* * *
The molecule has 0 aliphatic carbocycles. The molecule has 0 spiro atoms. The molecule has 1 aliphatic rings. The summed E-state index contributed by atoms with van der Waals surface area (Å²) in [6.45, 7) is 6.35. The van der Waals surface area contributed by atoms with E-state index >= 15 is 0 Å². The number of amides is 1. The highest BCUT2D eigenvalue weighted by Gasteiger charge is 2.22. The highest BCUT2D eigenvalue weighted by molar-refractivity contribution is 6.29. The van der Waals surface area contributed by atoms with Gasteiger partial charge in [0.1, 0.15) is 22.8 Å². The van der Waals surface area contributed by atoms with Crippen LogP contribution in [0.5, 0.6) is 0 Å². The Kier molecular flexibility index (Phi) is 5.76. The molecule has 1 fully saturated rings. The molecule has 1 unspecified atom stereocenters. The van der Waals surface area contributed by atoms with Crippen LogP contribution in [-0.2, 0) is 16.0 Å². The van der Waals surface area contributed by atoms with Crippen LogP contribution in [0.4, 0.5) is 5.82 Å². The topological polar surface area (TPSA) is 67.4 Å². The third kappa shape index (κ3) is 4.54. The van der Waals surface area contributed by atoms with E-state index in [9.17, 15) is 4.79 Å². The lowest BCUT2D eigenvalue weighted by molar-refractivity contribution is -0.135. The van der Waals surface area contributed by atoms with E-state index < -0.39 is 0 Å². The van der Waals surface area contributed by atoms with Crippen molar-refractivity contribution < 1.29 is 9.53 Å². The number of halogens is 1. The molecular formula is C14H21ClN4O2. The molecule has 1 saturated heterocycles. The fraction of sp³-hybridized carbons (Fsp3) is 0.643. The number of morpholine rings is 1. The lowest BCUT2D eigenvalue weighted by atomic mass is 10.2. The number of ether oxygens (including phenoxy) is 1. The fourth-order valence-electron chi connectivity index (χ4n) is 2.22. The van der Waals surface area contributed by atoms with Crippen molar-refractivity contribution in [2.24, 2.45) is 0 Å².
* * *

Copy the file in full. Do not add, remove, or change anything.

The molecule has 0 aliphatic carbocycles. The molecule has 0 spiro atoms. The molecule has 1 aliphatic rings. The summed E-state index contributed by atoms with van der Waals surface area (Å²) in [6.45, 7) is 6.35. The van der Waals surface area contributed by atoms with E-state index >= 15 is 0 Å². The number of amides is 1. The highest BCUT2D eigenvalue weighted by Gasteiger charge is 2.22. The highest BCUT2D eigenvalue weighted by molar-refractivity contribution is 6.29. The van der Waals surface area contributed by atoms with Gasteiger partial charge in [0.1, 0.15) is 22.8 Å². The van der Waals surface area contributed by atoms with Crippen LogP contribution in [0.5, 0.6) is 0 Å². The Kier molecular flexibility index (Phi) is 5.76. The molecule has 1 fully saturated rings. The molecule has 1 unspecified atom stereocenters. The van der Waals surface area contributed by atoms with Crippen LogP contribution in [-0.2, 0) is 16.0 Å². The van der Waals surface area contributed by atoms with Crippen LogP contribution in [0.4, 0.5) is 5.82 Å². The topological polar surface area (TPSA) is 67.4 Å². The third kappa shape index (κ3) is 4.54. The van der Waals surface area contributed by atoms with E-state index in [9.17, 15) is 4.79 Å². The lowest BCUT2D eigenvalue weighted by molar-refractivity contribution is -0.135. The van der Waals surface area contributed by atoms with E-state index < -0.39 is 0 Å². The van der Waals surface area contributed by atoms with Crippen molar-refractivity contribution < 1.29 is 9.53 Å². The number of halogens is 1. The molecular formula is C14H21ClN4O2. The molecule has 1 saturated heterocycles. The fraction of sp³-hybridized carbons (Fsp3) is 0.643. The number of morpholine rings is 1. The lowest BCUT2D eigenvalue weighted by atomic mass is 10.2. The number of ether oxygens (including phenoxy) is 1. The fourth-order valence-electron chi connectivity index (χ4n) is 2.22. The van der Waals surface area contributed by atoms with Crippen molar-refractivity contribution in [2.24, 2.45) is 0 Å².